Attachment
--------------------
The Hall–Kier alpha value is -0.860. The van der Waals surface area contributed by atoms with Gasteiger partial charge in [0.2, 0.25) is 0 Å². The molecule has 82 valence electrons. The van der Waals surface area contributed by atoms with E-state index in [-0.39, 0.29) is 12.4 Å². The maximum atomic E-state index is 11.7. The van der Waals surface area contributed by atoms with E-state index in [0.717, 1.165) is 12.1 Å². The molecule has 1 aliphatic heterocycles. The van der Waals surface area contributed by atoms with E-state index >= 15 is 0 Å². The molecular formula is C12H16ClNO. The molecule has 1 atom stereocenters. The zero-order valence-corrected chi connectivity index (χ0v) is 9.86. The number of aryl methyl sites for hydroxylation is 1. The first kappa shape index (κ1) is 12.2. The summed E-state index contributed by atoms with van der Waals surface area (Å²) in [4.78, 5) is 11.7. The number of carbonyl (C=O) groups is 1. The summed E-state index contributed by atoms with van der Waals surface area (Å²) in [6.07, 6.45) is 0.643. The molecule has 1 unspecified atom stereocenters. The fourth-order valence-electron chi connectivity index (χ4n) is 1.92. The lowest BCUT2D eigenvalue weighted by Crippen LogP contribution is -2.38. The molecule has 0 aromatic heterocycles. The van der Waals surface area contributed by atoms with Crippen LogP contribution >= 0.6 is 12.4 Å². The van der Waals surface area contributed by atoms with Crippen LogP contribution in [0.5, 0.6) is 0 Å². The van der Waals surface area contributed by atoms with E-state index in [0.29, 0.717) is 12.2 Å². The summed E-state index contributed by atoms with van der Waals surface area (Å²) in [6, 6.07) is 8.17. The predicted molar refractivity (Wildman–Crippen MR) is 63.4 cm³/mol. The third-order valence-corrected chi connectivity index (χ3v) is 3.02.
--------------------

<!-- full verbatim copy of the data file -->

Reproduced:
The Hall–Kier alpha value is -0.860. The van der Waals surface area contributed by atoms with Gasteiger partial charge in [0.2, 0.25) is 0 Å². The molecule has 82 valence electrons. The van der Waals surface area contributed by atoms with E-state index in [-0.39, 0.29) is 12.4 Å². The maximum atomic E-state index is 11.7. The van der Waals surface area contributed by atoms with E-state index in [0.717, 1.165) is 12.1 Å². The molecule has 1 aliphatic heterocycles. The van der Waals surface area contributed by atoms with E-state index >= 15 is 0 Å². The molecular formula is C12H16ClNO. The molecule has 1 atom stereocenters. The zero-order valence-corrected chi connectivity index (χ0v) is 9.86. The number of aryl methyl sites for hydroxylation is 1. The first kappa shape index (κ1) is 12.2. The summed E-state index contributed by atoms with van der Waals surface area (Å²) in [4.78, 5) is 11.7. The number of carbonyl (C=O) groups is 1. The summed E-state index contributed by atoms with van der Waals surface area (Å²) in [6.07, 6.45) is 0.643. The molecule has 1 unspecified atom stereocenters. The fourth-order valence-electron chi connectivity index (χ4n) is 1.92. The lowest BCUT2D eigenvalue weighted by Crippen LogP contribution is -2.38. The molecule has 0 aromatic heterocycles. The van der Waals surface area contributed by atoms with Crippen LogP contribution >= 0.6 is 12.4 Å². The van der Waals surface area contributed by atoms with Crippen LogP contribution in [0.5, 0.6) is 0 Å². The van der Waals surface area contributed by atoms with E-state index in [0.29, 0.717) is 12.2 Å². The summed E-state index contributed by atoms with van der Waals surface area (Å²) in [6, 6.07) is 8.17. The predicted molar refractivity (Wildman–Crippen MR) is 63.4 cm³/mol. The third-order valence-corrected chi connectivity index (χ3v) is 3.02.